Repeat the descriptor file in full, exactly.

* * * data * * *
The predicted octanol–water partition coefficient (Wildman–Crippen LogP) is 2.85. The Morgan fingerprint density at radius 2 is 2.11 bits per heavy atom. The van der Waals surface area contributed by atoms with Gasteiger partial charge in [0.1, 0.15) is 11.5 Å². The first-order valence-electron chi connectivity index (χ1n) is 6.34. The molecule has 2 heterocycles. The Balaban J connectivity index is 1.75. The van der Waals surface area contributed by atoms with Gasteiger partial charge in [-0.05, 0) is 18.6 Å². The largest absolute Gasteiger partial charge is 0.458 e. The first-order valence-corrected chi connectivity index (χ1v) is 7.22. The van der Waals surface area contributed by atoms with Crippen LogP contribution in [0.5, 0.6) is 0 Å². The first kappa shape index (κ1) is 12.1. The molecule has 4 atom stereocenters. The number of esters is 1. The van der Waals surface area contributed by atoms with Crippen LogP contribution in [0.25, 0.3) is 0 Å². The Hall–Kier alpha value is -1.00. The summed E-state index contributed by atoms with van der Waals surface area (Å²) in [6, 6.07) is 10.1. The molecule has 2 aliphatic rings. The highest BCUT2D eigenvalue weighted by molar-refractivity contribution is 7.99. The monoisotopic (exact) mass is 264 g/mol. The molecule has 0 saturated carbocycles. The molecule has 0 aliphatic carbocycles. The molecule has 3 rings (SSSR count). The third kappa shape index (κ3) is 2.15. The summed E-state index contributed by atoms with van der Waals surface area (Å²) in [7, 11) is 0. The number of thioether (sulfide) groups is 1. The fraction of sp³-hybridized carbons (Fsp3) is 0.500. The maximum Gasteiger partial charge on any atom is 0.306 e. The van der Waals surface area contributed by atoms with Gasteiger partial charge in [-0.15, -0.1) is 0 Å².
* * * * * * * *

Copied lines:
The predicted octanol–water partition coefficient (Wildman–Crippen LogP) is 2.85. The Morgan fingerprint density at radius 2 is 2.11 bits per heavy atom. The van der Waals surface area contributed by atoms with Gasteiger partial charge in [0.1, 0.15) is 11.5 Å². The first-order valence-electron chi connectivity index (χ1n) is 6.34. The molecule has 2 heterocycles. The Balaban J connectivity index is 1.75. The van der Waals surface area contributed by atoms with Gasteiger partial charge in [-0.05, 0) is 18.6 Å². The largest absolute Gasteiger partial charge is 0.458 e. The first-order valence-corrected chi connectivity index (χ1v) is 7.22. The van der Waals surface area contributed by atoms with Crippen LogP contribution in [0.5, 0.6) is 0 Å². The first kappa shape index (κ1) is 12.1. The molecule has 4 atom stereocenters. The number of esters is 1. The van der Waals surface area contributed by atoms with Crippen LogP contribution in [0.25, 0.3) is 0 Å². The Hall–Kier alpha value is -1.00. The summed E-state index contributed by atoms with van der Waals surface area (Å²) in [6, 6.07) is 10.1. The molecule has 2 aliphatic rings. The highest BCUT2D eigenvalue weighted by molar-refractivity contribution is 7.99. The monoisotopic (exact) mass is 264 g/mol. The molecule has 0 saturated carbocycles. The molecule has 0 aliphatic carbocycles. The molecule has 3 rings (SSSR count). The third kappa shape index (κ3) is 2.15. The summed E-state index contributed by atoms with van der Waals surface area (Å²) in [7, 11) is 0. The number of thioether (sulfide) groups is 1. The fraction of sp³-hybridized carbons (Fsp3) is 0.500. The maximum Gasteiger partial charge on any atom is 0.306 e. The van der Waals surface area contributed by atoms with Gasteiger partial charge in [-0.15, -0.1) is 0 Å².